Socialist Worker

How much did unions know about construction blacklist?

by Simon Basketter
Issue No. 2152

The government has announced that it will “consult” over proposals to outlaw blacklisting after the Information Commissioner revealed that up to 40 construction firms had subscribed to a “blacklist”.

New Labour has put off implementing legislation against the blacklist for ten years, claiming that there was no evidence of its existence.

Yet, this evidence has been in the public domain since 2006, at the very least, and in the possession of some in the union movement since 2005.

The Information Commissioner seized a blacklist of over 3,200 construction workers from Ian Kerr in March. Kerr is a shadowy private detective who runs a company called the Consulting Association.

Alan Wainwright, a former director of Balfour Beatty subsidiary Haden Young, produced the initial evidence about blacklisting.

In 1997 he was the national labour manager at engineering company, Crown House.

He had been told by a senior manager that construction companies paid Kerr for information to “ensure that certain workers did not gain employment on their projects”.

According to Wainwright, “Kerr definitely made it clear that they were undesirable people who had a history of causing disruption to projects.”

He had two meetings with Kerr, who said that many construction firms supplied him with details of workers on his database.

Kerr showed Wainwright a list of more than 100 names.

Rejected

According to Wainwright, Kerr said that when someone applied for a job, the company would forward their name to him so he could check his database.

If a worker was rejected, a simple “no” would come back, with no other explanation.

Wainwright’s department faxed a list of names to Kerr each week.

Wainwright said, “It was very discreet, a closely guarded secret. It was made clear to me that I was not to discuss it with anybody, and I didn’t.

“Ian Kerr is not the primary cause of this. The companies set him up in business, funded his existence from the start, and each name on the list would have been provided by the companies. The directors took the decisions to join the system.”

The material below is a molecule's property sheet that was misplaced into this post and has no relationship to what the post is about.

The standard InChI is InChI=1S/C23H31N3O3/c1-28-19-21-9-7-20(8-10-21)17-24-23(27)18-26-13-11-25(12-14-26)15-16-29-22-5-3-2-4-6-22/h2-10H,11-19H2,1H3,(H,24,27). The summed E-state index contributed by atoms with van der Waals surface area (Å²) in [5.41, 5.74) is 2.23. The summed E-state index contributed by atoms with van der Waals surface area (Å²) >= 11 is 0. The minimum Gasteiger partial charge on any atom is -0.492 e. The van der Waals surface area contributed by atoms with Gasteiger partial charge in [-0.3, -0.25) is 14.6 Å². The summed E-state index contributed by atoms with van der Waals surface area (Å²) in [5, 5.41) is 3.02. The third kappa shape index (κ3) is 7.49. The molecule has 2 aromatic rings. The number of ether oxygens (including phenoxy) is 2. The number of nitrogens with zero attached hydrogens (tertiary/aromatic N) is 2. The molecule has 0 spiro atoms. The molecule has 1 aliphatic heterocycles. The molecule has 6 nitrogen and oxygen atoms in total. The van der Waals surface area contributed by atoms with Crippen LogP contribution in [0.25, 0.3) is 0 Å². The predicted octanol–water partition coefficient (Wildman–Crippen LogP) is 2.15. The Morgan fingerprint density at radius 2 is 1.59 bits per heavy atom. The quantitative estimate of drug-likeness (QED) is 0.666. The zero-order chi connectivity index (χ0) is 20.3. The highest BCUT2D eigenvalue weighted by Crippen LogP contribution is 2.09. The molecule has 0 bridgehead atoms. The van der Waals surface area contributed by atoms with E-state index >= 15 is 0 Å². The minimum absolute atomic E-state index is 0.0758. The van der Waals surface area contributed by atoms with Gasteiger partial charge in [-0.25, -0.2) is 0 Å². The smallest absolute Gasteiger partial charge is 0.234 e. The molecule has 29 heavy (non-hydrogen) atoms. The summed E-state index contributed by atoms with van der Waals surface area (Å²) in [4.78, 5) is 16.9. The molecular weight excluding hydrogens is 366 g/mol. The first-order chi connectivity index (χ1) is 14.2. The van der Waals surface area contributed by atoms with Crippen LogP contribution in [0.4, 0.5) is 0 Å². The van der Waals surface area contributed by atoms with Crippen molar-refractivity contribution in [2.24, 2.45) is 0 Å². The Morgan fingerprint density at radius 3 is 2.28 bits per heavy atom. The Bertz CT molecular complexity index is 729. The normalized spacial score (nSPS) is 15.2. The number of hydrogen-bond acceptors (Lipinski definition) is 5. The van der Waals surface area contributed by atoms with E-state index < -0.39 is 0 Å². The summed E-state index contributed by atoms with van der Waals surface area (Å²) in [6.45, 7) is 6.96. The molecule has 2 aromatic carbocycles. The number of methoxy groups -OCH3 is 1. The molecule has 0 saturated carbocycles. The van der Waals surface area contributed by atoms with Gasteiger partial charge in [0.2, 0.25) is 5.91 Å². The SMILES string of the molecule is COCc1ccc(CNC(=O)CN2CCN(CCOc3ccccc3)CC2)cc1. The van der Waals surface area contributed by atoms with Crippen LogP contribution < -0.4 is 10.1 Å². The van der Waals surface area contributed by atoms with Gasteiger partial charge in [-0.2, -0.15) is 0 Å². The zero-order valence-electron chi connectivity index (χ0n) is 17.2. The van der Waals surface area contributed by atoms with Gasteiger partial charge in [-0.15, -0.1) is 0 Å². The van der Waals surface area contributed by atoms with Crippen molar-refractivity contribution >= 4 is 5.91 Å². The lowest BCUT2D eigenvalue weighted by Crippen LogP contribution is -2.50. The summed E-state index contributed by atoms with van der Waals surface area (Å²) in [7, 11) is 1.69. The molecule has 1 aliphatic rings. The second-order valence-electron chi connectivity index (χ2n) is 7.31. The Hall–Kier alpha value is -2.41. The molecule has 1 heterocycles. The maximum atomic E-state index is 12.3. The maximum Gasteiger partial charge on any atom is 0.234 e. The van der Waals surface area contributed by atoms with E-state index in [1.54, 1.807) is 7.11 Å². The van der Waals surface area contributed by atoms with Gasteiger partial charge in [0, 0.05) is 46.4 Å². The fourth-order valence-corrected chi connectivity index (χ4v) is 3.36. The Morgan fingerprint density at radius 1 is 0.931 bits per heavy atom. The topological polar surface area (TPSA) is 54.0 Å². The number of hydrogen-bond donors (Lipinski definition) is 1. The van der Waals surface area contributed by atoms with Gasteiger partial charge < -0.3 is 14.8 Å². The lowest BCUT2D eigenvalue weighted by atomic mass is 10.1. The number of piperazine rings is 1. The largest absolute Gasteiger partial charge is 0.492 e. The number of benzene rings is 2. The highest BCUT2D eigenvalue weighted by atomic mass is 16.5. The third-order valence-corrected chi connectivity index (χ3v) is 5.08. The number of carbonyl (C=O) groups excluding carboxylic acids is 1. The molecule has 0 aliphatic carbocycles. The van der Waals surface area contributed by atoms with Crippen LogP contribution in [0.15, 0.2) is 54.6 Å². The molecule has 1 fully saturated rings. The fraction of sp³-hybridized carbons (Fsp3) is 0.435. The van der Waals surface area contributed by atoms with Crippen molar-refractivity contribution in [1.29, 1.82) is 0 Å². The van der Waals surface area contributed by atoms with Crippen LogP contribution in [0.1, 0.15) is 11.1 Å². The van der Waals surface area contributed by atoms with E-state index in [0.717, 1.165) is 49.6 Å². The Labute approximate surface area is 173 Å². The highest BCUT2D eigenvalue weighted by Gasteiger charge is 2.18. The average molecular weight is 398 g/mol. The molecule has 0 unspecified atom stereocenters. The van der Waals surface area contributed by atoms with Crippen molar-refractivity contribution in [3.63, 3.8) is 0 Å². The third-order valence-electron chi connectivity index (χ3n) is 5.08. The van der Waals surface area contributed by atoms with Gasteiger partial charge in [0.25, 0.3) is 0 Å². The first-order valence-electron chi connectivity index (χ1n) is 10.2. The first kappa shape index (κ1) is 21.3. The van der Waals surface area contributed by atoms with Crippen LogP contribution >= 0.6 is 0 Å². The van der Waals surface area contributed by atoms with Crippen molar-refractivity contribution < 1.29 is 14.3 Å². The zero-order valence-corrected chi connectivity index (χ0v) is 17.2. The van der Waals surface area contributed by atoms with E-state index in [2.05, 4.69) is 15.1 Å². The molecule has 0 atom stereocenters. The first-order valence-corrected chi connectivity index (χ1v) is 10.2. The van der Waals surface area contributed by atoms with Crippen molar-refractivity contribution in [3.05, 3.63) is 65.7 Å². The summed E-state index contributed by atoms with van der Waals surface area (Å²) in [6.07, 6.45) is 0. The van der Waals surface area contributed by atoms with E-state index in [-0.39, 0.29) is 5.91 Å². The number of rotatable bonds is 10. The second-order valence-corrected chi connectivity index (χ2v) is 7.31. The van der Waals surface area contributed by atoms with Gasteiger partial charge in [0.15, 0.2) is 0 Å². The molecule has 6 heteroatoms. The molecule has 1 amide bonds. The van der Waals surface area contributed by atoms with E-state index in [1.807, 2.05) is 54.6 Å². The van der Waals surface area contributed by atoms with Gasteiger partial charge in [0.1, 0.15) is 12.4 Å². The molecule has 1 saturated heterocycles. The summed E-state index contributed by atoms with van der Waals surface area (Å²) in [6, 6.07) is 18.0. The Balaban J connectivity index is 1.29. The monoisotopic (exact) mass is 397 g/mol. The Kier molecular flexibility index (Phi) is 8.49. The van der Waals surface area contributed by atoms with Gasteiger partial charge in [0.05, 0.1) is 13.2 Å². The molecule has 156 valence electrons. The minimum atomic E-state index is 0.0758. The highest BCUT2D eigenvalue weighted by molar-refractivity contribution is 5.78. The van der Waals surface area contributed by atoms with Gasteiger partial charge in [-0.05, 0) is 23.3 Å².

In 2000, Wainwright worked for the Drake and Scull construction firm.

He said his managers sent him a list of 500 workers, with their national insurance numbers, which it had received from rival construction firm Balfour Beatty.

He said the listed workers had been employed on three large construction projects that had seen a lot of industrial action, and that the list was distributed to managers to ensure some workers were not employed.

The memo, dated August 2000, advised him to “keep this information confidential”.

When he was at Haden Young, the blacklisting continued. Copies of Haden Young faxes show lists of names being sent to head office so that they could be vetted.

Socialist worker exposed the existence of these lists in 2006.

Wainwright has now produced documents that suggest that some in the trade union movement had evidence of the blacklist.

As part of his claim for constructive dismissal from Haden Young, Wainwright was accompanied by a union official to a grievance hearing.

Union support was later withdrawn for his claim.

Disposal

According to Wainwright, “The Amicus union has been in possession of all the blacklisting information at my disposal since August 2005.”

He repeatedly wrote to Amicus and its general secretary Derek Simpson asking what the union was doing to investigate and raise the issue of the blacklist.

The companies named by Wainwright and the Information Commissioner all deny involvement in blacklisting.

Unions and individuals are attempting to sue construction companies over the use of the blacklist. For too long there has been complacency over eradicating it.

If legislation comes in it will help, but a tough stance in defending workers against the bosses will be the way to end the blacklist once and for all.

lTo see the documents go to alanwainwright.blogspot.com


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Article information

News
Tue 19 May 2009, 19:01 BST
Issue No. 2152
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